by Samuel D. Gruber
(ISJM) Last weekend I had the pleasure to walk the streets of downtown Troy, New York for a few hours. The Hudson River city located just north of Albany is rich in 19th and early 20th century architecture, including two historic synagogues, the older of which is Congregation Berith Sholom (originally Baris Scholem), at 167 Third Street, founded in 1866 and built in 1870.
The building, which has been attributed to Troy architect Marcus Cummings, is the oldest in standing synagogue building in New York State outside of New York City, and the oldest New York Synagogue continuously in use for the same congregation. The congregation was liberal from the beginning, and the Ark was built on the west side of the building lot, and there does not seem to have been a balcony. A more formal adoption of Reform ritual did not take place until 1890. The congregation joined the Union of American Hebrew Congregations in 1920. Around 1953 an addition was built to house the religious school. This year, on the occasion of the building's 140th anniversary the congregation launched an Anniversary Expansion Capital Project.
The synagogue is part of the Central Troy Historic District, one of the largest contiguous designated historic districts in the country. Judging from at least one historic photo, the restored facade looks much as it did more than a century ago. The appearance is what I'd call Gilded Age eclectic, but still mostly dependent on mid-century Romanesque and Italianate church forms and architectural details.
Photo: Jim Richard Wilson from http://www.berithsholom.org/aboutus/building/
The interior is much changed. The stained glass windows date from 1965, and the interior walls were probably once stenciled, perhaps they were painted white when the windows were installed.
The Moorish arch of the Ark links this building with contemporary Reform synagogues of the period. According to congregation lore and explained by Rabbi Debora Gordon it was apparently added some time after the construction of the synagogue and was dedicated to the memory of a young congregant and Harvard sculler (maybe a scholar, too) who died in a boating accident: "A young man of the community died in a boating accident on the Hudson River, and his family donated the Ark as a memorial to him. Behind the ner tamid, where you would ordinarily expect to find words about God or holiness, script letters almost too fancy to read spell out “In memory of Emanuel B. Mount.” The Ark was designed to look like the scull in which he was rowing when he drowned. If you visit our cemetery, you will see on his grave marker a carving of a young man in a long, slim boat." I'm somewhat skeptical of the likening of the Ark to a boat - in photos it doesn't seem too different form some other Arks of the period - but I still have not been inside the synagogue, nor seen the cited inscription, so I reserve judgment until my next visit to Troy.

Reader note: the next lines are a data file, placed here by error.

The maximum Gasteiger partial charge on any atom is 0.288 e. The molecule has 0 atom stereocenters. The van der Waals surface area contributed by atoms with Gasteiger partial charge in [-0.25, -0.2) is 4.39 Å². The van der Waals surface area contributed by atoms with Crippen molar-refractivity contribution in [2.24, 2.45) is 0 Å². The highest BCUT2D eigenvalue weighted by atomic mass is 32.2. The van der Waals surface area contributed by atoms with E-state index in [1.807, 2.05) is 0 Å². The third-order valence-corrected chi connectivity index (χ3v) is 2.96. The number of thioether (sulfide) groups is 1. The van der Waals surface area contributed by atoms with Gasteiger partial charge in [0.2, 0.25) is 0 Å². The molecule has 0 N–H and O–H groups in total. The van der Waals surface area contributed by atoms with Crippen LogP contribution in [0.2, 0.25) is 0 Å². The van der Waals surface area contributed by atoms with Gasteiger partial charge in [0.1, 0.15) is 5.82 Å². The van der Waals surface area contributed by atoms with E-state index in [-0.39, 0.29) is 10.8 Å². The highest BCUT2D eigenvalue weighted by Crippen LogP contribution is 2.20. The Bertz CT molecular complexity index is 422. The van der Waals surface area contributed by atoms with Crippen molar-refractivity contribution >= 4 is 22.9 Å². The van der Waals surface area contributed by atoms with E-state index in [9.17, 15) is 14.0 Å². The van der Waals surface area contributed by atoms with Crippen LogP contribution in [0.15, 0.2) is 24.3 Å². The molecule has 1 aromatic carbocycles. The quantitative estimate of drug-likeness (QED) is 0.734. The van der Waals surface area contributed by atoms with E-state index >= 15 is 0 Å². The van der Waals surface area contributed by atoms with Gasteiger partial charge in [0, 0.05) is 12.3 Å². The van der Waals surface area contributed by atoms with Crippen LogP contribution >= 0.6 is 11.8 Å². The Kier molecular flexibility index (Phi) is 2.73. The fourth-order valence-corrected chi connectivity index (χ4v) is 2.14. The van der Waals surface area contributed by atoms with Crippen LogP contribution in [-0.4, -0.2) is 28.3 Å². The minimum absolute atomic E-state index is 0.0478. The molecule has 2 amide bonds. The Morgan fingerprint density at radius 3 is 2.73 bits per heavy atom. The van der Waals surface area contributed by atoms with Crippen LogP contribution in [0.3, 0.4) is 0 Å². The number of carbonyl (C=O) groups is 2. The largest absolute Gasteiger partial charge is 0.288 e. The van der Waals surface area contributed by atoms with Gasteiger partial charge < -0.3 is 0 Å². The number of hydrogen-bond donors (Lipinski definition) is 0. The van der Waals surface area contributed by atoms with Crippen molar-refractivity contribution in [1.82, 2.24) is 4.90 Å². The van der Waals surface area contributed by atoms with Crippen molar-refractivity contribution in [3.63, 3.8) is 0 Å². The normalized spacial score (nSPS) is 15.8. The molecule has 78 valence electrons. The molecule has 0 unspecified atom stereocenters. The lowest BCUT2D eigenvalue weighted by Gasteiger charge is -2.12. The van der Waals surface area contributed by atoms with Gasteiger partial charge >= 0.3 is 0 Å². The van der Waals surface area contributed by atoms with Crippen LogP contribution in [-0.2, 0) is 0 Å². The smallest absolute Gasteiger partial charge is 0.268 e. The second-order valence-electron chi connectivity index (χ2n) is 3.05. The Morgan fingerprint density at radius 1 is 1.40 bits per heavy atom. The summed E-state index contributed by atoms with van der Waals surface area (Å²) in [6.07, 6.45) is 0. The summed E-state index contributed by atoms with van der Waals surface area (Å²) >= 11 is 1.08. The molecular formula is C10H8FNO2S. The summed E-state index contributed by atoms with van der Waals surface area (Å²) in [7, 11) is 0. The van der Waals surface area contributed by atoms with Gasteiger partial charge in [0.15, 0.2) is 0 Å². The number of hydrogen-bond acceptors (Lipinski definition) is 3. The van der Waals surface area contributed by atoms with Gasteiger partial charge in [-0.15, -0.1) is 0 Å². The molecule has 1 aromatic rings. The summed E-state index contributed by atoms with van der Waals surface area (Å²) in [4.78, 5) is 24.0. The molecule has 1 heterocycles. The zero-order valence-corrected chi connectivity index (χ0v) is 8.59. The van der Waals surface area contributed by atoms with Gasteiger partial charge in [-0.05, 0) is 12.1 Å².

I wonder what this Ark would have looked like originally? Was it bare wood finished with a high shine? Or was it painted or gilded in rich colors and gold. I'll try to find out, and am happy to hear from any readers who know more about this venerable - but still vital - building.